Fatal accidents increase
The University of Colorado at Boulder conducted research into a correlation between Daylight Saving Time and traffic incident-related deaths and discovered that there was a 17 percent increase on the Monday after the Spring change.
Similarly, in 1999, researchers at Johns Hopkins University and Stanford analysed 21 years of fatal car crash data from the US National Highway Transportation Safety Administration and discovered a slight increase of road deaths. The number of deadly accidents went from an average of 78.2 on any given Monday to an average of 83.5 the Monday following the change.
‘It’s an abrupt change,’ says Gannon. ‘Throughout the year seasons change quite gradually. You start with the longest day of the year and then everyday after that it’s slightly shorter and then it’s slightly longer. Daily saving really does add an acute abruptness.’
He goes on to explain that an increase in road accidents may be caused by our melatonin levels being ‘completely out of whack’.
‘Mosts people’s melatonin peaks at 8pm all the way through to 3am – 4am and it starts diminishing. If you’re then putting the clocks back you’re inducing more sleepiness earlier on in the evening.’
So whilst we might able to rest easy, knowing we have an extra hour in bed this time, it’s worth being cautious on the roads in the evening, when you’re prone to a drop in your reaction times.
There’s a spike in heart attacks
Whilst not an issue this time of year, a 2012 study by the University of Alabama at Birmingham suggested that heart attacks spike following the Springtime Daylight Saving Time due to a change in circadian rhythm, sleep deprivation and even a small shock to the immune system.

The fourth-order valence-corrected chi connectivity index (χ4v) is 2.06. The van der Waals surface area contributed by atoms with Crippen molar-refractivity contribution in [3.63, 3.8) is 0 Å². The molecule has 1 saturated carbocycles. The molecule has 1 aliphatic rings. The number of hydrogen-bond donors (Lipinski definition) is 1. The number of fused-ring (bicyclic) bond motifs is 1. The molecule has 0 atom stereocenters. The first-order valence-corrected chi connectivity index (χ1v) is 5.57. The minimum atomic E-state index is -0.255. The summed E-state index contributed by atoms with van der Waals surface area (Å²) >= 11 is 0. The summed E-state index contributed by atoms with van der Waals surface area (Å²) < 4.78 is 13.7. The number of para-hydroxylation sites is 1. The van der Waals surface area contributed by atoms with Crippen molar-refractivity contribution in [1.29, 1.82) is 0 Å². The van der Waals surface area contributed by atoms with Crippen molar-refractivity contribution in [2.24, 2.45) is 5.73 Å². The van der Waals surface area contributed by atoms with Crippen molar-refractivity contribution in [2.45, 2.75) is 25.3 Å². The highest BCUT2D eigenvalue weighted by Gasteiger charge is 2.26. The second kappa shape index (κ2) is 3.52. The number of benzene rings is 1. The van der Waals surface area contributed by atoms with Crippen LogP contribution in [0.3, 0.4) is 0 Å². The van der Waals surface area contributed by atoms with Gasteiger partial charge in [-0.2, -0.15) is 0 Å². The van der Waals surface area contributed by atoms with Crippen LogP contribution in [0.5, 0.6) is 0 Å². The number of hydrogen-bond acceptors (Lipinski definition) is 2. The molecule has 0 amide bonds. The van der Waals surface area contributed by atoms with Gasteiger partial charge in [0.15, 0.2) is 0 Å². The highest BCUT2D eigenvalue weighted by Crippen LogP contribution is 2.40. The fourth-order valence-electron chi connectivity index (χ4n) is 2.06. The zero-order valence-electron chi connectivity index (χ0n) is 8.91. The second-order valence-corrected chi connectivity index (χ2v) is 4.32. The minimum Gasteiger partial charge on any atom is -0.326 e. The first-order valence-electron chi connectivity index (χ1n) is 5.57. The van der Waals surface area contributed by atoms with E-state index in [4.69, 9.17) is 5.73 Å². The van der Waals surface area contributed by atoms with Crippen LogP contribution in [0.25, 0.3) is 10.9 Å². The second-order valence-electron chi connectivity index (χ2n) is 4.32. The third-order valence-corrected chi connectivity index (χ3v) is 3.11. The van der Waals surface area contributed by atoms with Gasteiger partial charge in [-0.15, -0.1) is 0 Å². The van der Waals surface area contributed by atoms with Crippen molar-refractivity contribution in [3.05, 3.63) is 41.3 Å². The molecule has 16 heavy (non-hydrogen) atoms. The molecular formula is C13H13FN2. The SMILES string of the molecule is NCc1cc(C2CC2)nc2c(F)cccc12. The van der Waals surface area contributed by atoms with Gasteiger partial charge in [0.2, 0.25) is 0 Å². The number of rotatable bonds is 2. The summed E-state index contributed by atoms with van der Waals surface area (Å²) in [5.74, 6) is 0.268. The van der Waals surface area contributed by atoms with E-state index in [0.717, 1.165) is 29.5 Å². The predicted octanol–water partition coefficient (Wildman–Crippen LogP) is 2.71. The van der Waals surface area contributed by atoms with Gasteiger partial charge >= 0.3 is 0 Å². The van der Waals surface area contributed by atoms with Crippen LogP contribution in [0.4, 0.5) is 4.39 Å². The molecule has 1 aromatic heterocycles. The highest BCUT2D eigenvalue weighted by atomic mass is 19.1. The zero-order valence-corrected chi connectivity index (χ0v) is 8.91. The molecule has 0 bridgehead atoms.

‘Daylight Saving Time is going to have an impact on the body because it’s a sudden change’ says Gannon, although he adds that there’s probably no major cause for concern unless you have an underlying health condition. ‘It could potentially impact your immune system, however your body will adjust to it and the general population that are healthy should be fine.’
The likelihood of a stroke may rise
Some people may also be at risk of suffering a stroke, according to preliminary research, which found that stroke rates in Finland are 8pc higher in the two days following DST. This is particularly true if you are over 65 or suffering from cancer.
‘What we tend to find is those people that do have a good sleep have a much better level of cortisol, which is a stress hormone within in the body,’ explains Gannon. ‘A high level equals high blood pressure, increased cardiovascular problems, heart attack, diabetes and stroke.’
Diagnosis’ for depression and SAD increase
If waking up in the dark and leaving work in the dark are getting you down, you might find some comfort in knowing you are not alone. A study conducted by The Weather Channel and YouGov in 2014 said that one in three people in the UK suffer from Seasonal Affective Disorder (SAD), often known as ‘winter depression.’
Symptoms may include anxiety, feeling tearful, a persistent low mood, a loss of interest in normal activities and low sex drive. According the study, women are 40 per cent more likely to experience the symptoms than men.
A further study conducted in Denmark found an 8pc increase in depression diagnoses in the month following DST.
Gannon does not find this surprising, ‘What happens is that most people are not getting enough sunlight. Typically, they tend to be office bound, as opposed to outdoor workers.’
He goes on to add that there’s research pointing to SAD being trigger by a cumulation of factors, that reach their height at this time of year. ‘The weather is harsher, rainy, a bit more grey, there are colder temperatures and reduced sunlight and it can impact on SAD.’
‘Those that generally get a good night sleep are in a much better mood,’ smiles Gannon.
Cluster headaches may be worse
Cluster headaches are regarded as the worst kind of headache and many have described them to feel like an excruciating stabbing and penetrating pain. For those who suffer, this time of year may be particularly difficult as they may well be triggered by weather and seasonal changes.